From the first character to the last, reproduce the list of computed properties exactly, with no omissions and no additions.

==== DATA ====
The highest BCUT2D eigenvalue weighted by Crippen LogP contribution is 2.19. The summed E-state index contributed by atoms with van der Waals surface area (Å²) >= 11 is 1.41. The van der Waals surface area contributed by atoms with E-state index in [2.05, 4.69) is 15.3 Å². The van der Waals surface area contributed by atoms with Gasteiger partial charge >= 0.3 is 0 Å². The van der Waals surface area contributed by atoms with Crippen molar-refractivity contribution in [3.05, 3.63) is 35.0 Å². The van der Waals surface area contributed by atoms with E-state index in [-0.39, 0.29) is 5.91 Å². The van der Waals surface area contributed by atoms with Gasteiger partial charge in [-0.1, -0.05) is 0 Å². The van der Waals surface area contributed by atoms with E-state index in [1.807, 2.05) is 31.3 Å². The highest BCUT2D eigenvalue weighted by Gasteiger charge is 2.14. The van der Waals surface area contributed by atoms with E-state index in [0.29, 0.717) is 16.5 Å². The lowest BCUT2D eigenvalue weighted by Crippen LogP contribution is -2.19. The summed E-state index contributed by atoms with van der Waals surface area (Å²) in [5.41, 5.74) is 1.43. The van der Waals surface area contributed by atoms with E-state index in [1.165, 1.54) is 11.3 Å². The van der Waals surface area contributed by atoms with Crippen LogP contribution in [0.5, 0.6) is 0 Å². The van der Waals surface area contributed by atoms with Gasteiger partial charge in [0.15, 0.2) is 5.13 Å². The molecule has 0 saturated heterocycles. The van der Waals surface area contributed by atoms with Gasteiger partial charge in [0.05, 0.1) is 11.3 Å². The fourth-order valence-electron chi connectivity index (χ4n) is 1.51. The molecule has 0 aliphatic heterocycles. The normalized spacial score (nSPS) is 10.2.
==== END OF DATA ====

The highest BCUT2D eigenvalue weighted by Crippen LogP contribution is 2.19. The summed E-state index contributed by atoms with van der Waals surface area (Å²) >= 11 is 1.41. The van der Waals surface area contributed by atoms with E-state index in [2.05, 4.69) is 15.3 Å². The van der Waals surface area contributed by atoms with Gasteiger partial charge >= 0.3 is 0 Å². The van der Waals surface area contributed by atoms with Crippen molar-refractivity contribution in [3.05, 3.63) is 35.0 Å². The van der Waals surface area contributed by atoms with E-state index in [-0.39, 0.29) is 5.91 Å². The van der Waals surface area contributed by atoms with Gasteiger partial charge in [-0.1, -0.05) is 0 Å². The van der Waals surface area contributed by atoms with E-state index in [1.807, 2.05) is 31.3 Å². The highest BCUT2D eigenvalue weighted by Gasteiger charge is 2.14. The van der Waals surface area contributed by atoms with E-state index in [0.29, 0.717) is 16.5 Å². The lowest BCUT2D eigenvalue weighted by Crippen LogP contribution is -2.19. The summed E-state index contributed by atoms with van der Waals surface area (Å²) in [5.41, 5.74) is 1.43. The van der Waals surface area contributed by atoms with E-state index in [1.165, 1.54) is 11.3 Å². The van der Waals surface area contributed by atoms with Crippen LogP contribution in [0.5, 0.6) is 0 Å². The van der Waals surface area contributed by atoms with Gasteiger partial charge in [0.15, 0.2) is 5.13 Å². The molecule has 0 saturated heterocycles. The van der Waals surface area contributed by atoms with Gasteiger partial charge in [0.05, 0.1) is 11.3 Å². The fourth-order valence-electron chi connectivity index (χ4n) is 1.51. The molecule has 0 aliphatic heterocycles. The normalized spacial score (nSPS) is 10.2.